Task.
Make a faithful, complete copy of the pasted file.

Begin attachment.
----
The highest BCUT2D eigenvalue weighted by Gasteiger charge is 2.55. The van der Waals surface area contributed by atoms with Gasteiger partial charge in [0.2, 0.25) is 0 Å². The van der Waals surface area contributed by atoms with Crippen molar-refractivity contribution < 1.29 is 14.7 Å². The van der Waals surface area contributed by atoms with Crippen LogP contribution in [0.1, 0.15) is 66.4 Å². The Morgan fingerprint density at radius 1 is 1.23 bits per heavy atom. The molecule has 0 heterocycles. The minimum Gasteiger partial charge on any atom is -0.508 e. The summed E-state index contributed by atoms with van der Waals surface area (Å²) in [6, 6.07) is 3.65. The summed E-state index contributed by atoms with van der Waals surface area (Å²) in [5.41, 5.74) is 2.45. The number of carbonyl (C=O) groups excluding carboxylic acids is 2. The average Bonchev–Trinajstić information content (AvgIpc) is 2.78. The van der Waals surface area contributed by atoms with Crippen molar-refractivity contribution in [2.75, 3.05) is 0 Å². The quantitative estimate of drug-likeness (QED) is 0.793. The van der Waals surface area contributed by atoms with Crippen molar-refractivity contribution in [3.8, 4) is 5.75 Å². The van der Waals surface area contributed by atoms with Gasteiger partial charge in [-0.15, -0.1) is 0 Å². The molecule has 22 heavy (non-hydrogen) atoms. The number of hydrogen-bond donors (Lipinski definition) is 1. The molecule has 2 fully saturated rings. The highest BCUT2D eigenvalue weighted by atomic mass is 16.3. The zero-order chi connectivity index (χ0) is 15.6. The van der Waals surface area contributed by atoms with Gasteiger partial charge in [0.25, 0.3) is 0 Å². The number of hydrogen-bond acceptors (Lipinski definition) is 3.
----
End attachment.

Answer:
The highest BCUT2D eigenvalue weighted by Gasteiger charge is 2.55. The van der Waals surface area contributed by atoms with Gasteiger partial charge in [0.2, 0.25) is 0 Å². The van der Waals surface area contributed by atoms with Crippen molar-refractivity contribution < 1.29 is 14.7 Å². The van der Waals surface area contributed by atoms with Crippen LogP contribution in [0.1, 0.15) is 66.4 Å². The Morgan fingerprint density at radius 1 is 1.23 bits per heavy atom. The molecule has 0 heterocycles. The minimum Gasteiger partial charge on any atom is -0.508 e. The summed E-state index contributed by atoms with van der Waals surface area (Å²) in [6, 6.07) is 3.65. The summed E-state index contributed by atoms with van der Waals surface area (Å²) in [5.41, 5.74) is 2.45. The number of carbonyl (C=O) groups excluding carboxylic acids is 2. The average Bonchev–Trinajstić information content (AvgIpc) is 2.78. The van der Waals surface area contributed by atoms with Crippen molar-refractivity contribution in [2.75, 3.05) is 0 Å². The quantitative estimate of drug-likeness (QED) is 0.793. The van der Waals surface area contributed by atoms with Crippen molar-refractivity contribution in [3.8, 4) is 5.75 Å². The van der Waals surface area contributed by atoms with Gasteiger partial charge in [-0.15, -0.1) is 0 Å². The molecule has 22 heavy (non-hydrogen) atoms. The number of hydrogen-bond donors (Lipinski definition) is 1. The molecule has 2 fully saturated rings. The highest BCUT2D eigenvalue weighted by atomic mass is 16.3. The zero-order chi connectivity index (χ0) is 15.6. The van der Waals surface area contributed by atoms with Gasteiger partial charge in [0.25, 0.3) is 0 Å². The number of hydrogen-bond acceptors (Lipinski definition) is 3.